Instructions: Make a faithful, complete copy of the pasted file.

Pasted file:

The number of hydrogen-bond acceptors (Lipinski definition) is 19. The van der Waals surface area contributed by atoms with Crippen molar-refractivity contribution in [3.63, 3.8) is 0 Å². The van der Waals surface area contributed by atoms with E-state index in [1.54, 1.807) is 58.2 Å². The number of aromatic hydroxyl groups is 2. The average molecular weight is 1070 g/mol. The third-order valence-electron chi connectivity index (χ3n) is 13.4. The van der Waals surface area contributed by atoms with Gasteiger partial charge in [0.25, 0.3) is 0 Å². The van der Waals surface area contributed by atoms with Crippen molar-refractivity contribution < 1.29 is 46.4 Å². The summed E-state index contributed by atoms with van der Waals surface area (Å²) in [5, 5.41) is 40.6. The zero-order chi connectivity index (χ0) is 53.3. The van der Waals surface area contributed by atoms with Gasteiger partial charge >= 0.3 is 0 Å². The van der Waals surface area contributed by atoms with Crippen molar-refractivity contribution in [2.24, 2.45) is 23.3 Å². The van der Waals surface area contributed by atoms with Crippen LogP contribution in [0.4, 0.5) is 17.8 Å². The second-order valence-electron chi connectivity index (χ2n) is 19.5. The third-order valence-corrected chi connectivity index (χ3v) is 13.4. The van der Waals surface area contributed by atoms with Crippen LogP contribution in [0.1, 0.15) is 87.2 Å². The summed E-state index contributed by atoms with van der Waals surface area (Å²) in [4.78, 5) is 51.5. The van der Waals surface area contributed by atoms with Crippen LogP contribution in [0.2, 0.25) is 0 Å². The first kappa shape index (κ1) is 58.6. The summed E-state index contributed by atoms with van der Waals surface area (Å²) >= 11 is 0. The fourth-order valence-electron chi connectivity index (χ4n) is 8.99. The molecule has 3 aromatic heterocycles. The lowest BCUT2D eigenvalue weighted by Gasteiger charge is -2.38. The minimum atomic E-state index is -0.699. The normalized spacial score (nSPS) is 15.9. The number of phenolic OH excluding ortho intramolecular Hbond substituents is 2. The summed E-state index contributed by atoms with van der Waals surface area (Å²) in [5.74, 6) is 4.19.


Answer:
The number of hydrogen-bond acceptors (Lipinski definition) is 19. The van der Waals surface area contributed by atoms with Crippen molar-refractivity contribution in [3.63, 3.8) is 0 Å². The van der Waals surface area contributed by atoms with E-state index in [1.54, 1.807) is 58.2 Å². The number of aromatic hydroxyl groups is 2. The average molecular weight is 1070 g/mol. The third-order valence-electron chi connectivity index (χ3n) is 13.4. The van der Waals surface area contributed by atoms with Gasteiger partial charge in [0.25, 0.3) is 0 Å². The van der Waals surface area contributed by atoms with Crippen molar-refractivity contribution < 1.29 is 46.4 Å². The summed E-state index contributed by atoms with van der Waals surface area (Å²) in [5, 5.41) is 40.6. The zero-order chi connectivity index (χ0) is 53.3. The van der Waals surface area contributed by atoms with Gasteiger partial charge >= 0.3 is 0 Å². The van der Waals surface area contributed by atoms with Crippen molar-refractivity contribution in [2.24, 2.45) is 23.3 Å². The van der Waals surface area contributed by atoms with Crippen LogP contribution in [0.4, 0.5) is 17.8 Å². The second-order valence-electron chi connectivity index (χ2n) is 19.5. The third-order valence-corrected chi connectivity index (χ3v) is 13.4. The van der Waals surface area contributed by atoms with Crippen LogP contribution in [0.1, 0.15) is 87.2 Å². The summed E-state index contributed by atoms with van der Waals surface area (Å²) in [4.78, 5) is 51.5. The van der Waals surface area contributed by atoms with Crippen LogP contribution in [0.2, 0.25) is 0 Å². The first kappa shape index (κ1) is 58.6. The summed E-state index contributed by atoms with van der Waals surface area (Å²) >= 11 is 0. The fourth-order valence-electron chi connectivity index (χ4n) is 8.99. The molecule has 3 aromatic heterocycles. The lowest BCUT2D eigenvalue weighted by Gasteiger charge is -2.38. The minimum atomic E-state index is -0.699. The normalized spacial score (nSPS) is 15.9. The number of phenolic OH excluding ortho intramolecular Hbond substituents is 2. The summed E-state index contributed by atoms with van der Waals surface area (Å²) in [5.74, 6) is 4.19.